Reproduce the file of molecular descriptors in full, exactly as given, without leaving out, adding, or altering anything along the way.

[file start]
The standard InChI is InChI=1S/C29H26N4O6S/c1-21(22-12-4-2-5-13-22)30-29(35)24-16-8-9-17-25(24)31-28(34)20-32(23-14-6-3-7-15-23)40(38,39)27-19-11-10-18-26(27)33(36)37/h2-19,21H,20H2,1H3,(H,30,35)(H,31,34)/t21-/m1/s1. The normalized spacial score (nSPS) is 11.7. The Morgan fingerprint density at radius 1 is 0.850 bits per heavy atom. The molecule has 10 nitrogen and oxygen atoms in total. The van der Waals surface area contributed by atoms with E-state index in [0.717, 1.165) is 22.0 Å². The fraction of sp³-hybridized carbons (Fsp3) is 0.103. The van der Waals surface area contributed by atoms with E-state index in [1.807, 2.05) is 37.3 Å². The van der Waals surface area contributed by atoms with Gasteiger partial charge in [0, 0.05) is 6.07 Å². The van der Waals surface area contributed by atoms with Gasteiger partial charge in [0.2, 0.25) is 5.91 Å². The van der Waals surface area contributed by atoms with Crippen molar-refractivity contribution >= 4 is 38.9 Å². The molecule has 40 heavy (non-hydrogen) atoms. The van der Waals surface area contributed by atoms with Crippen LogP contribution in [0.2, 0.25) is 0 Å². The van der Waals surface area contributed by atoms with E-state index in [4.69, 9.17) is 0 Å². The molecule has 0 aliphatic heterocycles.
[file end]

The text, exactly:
The standard InChI is InChI=1S/C29H26N4O6S/c1-21(22-12-4-2-5-13-22)30-29(35)24-16-8-9-17-25(24)31-28(34)20-32(23-14-6-3-7-15-23)40(38,39)27-19-11-10-18-26(27)33(36)37/h2-19,21H,20H2,1H3,(H,30,35)(H,31,34)/t21-/m1/s1. The normalized spacial score (nSPS) is 11.7. The Morgan fingerprint density at radius 1 is 0.850 bits per heavy atom. The molecule has 10 nitrogen and oxygen atoms in total. The van der Waals surface area contributed by atoms with E-state index in [0.717, 1.165) is 22.0 Å². The fraction of sp³-hybridized carbons (Fsp3) is 0.103. The van der Waals surface area contributed by atoms with E-state index in [1.807, 2.05) is 37.3 Å². The van der Waals surface area contributed by atoms with Gasteiger partial charge in [0, 0.05) is 6.07 Å². The van der Waals surface area contributed by atoms with Gasteiger partial charge in [0.2, 0.25) is 5.91 Å². The van der Waals surface area contributed by atoms with Crippen molar-refractivity contribution >= 4 is 38.9 Å². The molecule has 40 heavy (non-hydrogen) atoms. The van der Waals surface area contributed by atoms with Crippen LogP contribution in [0.2, 0.25) is 0 Å². The van der Waals surface area contributed by atoms with E-state index in [4.69, 9.17) is 0 Å². The molecule has 0 aliphatic heterocycles.